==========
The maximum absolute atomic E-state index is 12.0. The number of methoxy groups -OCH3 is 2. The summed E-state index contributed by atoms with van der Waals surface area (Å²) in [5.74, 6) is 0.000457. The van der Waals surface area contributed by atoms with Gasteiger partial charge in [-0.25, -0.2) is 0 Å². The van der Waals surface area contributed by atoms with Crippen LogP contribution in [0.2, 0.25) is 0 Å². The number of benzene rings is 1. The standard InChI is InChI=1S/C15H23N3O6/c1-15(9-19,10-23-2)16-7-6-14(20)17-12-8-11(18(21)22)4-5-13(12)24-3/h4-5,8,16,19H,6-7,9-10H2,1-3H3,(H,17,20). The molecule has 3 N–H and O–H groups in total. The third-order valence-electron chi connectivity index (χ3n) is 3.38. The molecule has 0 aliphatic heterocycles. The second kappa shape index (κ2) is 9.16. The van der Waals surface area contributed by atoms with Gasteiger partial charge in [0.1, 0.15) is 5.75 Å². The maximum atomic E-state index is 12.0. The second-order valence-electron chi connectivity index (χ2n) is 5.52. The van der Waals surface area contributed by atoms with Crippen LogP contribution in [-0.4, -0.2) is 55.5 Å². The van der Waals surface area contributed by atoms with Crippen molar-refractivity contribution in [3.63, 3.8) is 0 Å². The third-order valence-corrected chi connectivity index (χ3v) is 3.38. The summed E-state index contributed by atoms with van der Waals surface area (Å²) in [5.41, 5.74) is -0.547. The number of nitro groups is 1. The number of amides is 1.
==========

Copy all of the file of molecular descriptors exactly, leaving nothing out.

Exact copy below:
The maximum absolute atomic E-state index is 12.0. The number of methoxy groups -OCH3 is 2. The summed E-state index contributed by atoms with van der Waals surface area (Å²) in [5.74, 6) is 0.000457. The van der Waals surface area contributed by atoms with Gasteiger partial charge in [-0.25, -0.2) is 0 Å². The van der Waals surface area contributed by atoms with Crippen LogP contribution in [0.2, 0.25) is 0 Å². The number of benzene rings is 1. The standard InChI is InChI=1S/C15H23N3O6/c1-15(9-19,10-23-2)16-7-6-14(20)17-12-8-11(18(21)22)4-5-13(12)24-3/h4-5,8,16,19H,6-7,9-10H2,1-3H3,(H,17,20). The molecule has 3 N–H and O–H groups in total. The third-order valence-electron chi connectivity index (χ3n) is 3.38. The molecule has 0 aliphatic heterocycles. The second kappa shape index (κ2) is 9.16. The van der Waals surface area contributed by atoms with Gasteiger partial charge in [0.1, 0.15) is 5.75 Å². The maximum atomic E-state index is 12.0. The second-order valence-electron chi connectivity index (χ2n) is 5.52. The van der Waals surface area contributed by atoms with Crippen LogP contribution in [-0.4, -0.2) is 55.5 Å². The van der Waals surface area contributed by atoms with Crippen molar-refractivity contribution in [3.63, 3.8) is 0 Å². The third-order valence-corrected chi connectivity index (χ3v) is 3.38. The summed E-state index contributed by atoms with van der Waals surface area (Å²) in [5.41, 5.74) is -0.547. The number of nitro groups is 1. The number of amides is 1.